Fig. 6.4 Ancient Greek dancers
Varys Hasapikos is a traditional Greek folk dance with a recognizable melody. Many aspects of Greek folk music are related to classical Greek and Byzantine church music, and the geographical location of Greece contributed to its folk music being influenced by many other nations. Dance has always played a prominent role in the lives of Greeks, and dance music comprises the largest category of Greek folk music. 
Western stringed instruments such as the violin have been used to perform Greek folk music for over 400 years. Small ensembles are often used to accompany dancing and singing, and the instruments in these ensembles often include the clarinet, violin, lute or guitar, santouri (hammered dulcimer), and occasionally a small drum and tambourine. Other frequently used Greek folk instruments include the plucked laouto or bouzouki,   and the lyra, a three-stringed bowed fiddle played with the body of the instrument resting on the player’s knee. The lyra is sometimes used in place of the violin, particularly in locations such as the islands of Crete and Karpathos.
In the 1950s, a resurgence of interest in Greek folk music led to a renewed interest in the lyra. Tullia Magrini, a music scholar researching the history of a family of violinists from the Greek island of Crete, noted that the violin appears to have been brought to Crete at some point during the Venetian occupation from 1218-1682. Since instruments in the violin family were not invented until 1495-1505 in Ferrara, Italy, this could not have taken place until the 1500s or later. Although it is likely that other instruments in the violin family such as the cello and viola were also introduced to Greece at this time, these instruments apparently did not gain the popular status that the violin did in playing Greek folk music. It is interesting to note that despite the early arrival of the violin in the repertory and performance of Greek folk music, some Greek folklorist purists claimed the violin was an inappropriate instrument to perform traditional Greek folk music. Magrini asserted:
Since 1955, in Greece, to perform Cretan music with violin was forbidden in all state mass media, because of the nationalistic policy and purism adopted by Greek folklorists. The violin, imported to Crete from Italy during the Venice domination, was interpreted as a foreign instrument, basically unrelated to the Cretan musical tradition, and banned, while the lyra was chosen as the heir and symbol of uncontaminated musical folklore.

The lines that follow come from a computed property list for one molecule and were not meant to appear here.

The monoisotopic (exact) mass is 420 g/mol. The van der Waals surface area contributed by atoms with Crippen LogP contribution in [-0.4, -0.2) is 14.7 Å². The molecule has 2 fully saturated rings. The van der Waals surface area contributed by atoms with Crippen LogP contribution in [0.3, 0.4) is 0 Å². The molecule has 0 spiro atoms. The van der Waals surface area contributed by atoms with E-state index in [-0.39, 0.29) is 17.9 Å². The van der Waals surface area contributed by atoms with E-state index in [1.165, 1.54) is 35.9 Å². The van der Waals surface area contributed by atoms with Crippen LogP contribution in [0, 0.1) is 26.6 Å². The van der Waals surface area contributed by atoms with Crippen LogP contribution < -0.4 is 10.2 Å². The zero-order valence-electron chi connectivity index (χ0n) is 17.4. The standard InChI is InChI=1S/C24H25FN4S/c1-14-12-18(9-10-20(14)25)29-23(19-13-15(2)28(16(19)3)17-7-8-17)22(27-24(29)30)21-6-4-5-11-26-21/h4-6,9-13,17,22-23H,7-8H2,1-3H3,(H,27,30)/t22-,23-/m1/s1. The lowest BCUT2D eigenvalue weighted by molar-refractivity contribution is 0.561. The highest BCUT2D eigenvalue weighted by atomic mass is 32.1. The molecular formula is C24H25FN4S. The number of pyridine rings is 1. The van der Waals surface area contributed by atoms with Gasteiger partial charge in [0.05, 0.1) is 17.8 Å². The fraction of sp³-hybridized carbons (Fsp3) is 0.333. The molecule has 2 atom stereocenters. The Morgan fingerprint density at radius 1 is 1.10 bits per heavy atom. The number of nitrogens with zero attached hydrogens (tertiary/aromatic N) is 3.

Magrini noted that attempting to exclude the violin from Greece was absurd, particularly in light of the violin’s contributions towards Greek folk music:
It must be stressed that the action of remodelling the musical history of Crete begun in the 1950s underrated the very important role that the violin and violin-players had had in working out an important repertoire of Cretan dances and fostered the artificial revival of the lyra that took place after 1955. When Naftis came back to Crete in 1976, the lyra had become the musical symbol of Cretan ethnic identity, even if its organological aspects, performance practice, and repertory gave evidence of the strong influence exerted on it by the violin tradition (According to the [Crete violinist] Papadakis, many lyra players started as violin players). 
Although Greek folklorists may regard the violin with distrust, hostility towards the violin is apparently not universally embraced in Greece, because the violin continues to play a prominent role in the performance of Greek folk music throughout Greece today. 
TECHNIQUE TIPS: The hasapikos dance originated in Constantinople during the Byzantine period, and originally was the dance of the Butcher's Guild of Constantinople (Constantinople, now İstanbul, Turkey, was once part of the Greek empire, and in 1453, became part of the Ottoman Empire). Since this dance was popular throughout Greece, it is known as a Panhellenic dance. Panhellenic means of or relating to all the Greek people, and when a dance is called a Panhellenic dance, it means the particular dance is so well-known throughout Greece that it is not assigned to a specific region.
The hasapikos is generally performed as a male line dance, with a hand to shoulder hold. There are numerous variations of this dance. One variation of the hasapikos dance, the syrtaki, became popular when it was a featured dance in the movie "Zorba the Greek" (this movie was released in 1964, and "Zorba's dance" using the dance steps of a syrtaki, was performed to a piece composed by a contemporary Greek composer, Mikis Theodorakis). As a note of explanation, the syrtaki is a combination of two traditional dances: the hasapiko, danced in a slow tempo, and the hasaposerviko, a subgroup of the hasapiko and danced twice as fast. The hasapiko featured in this arrangement is called Varys Hasapikos (varys means heavy or slow, and hasapikos comes from the Greek word hasapis and means butcher). The tempo of this arrangement is andante, meaning a moderately slow, walking speed. As you play this music, imitate the deliberate walking tempo dancers might use to perform this traditional dance.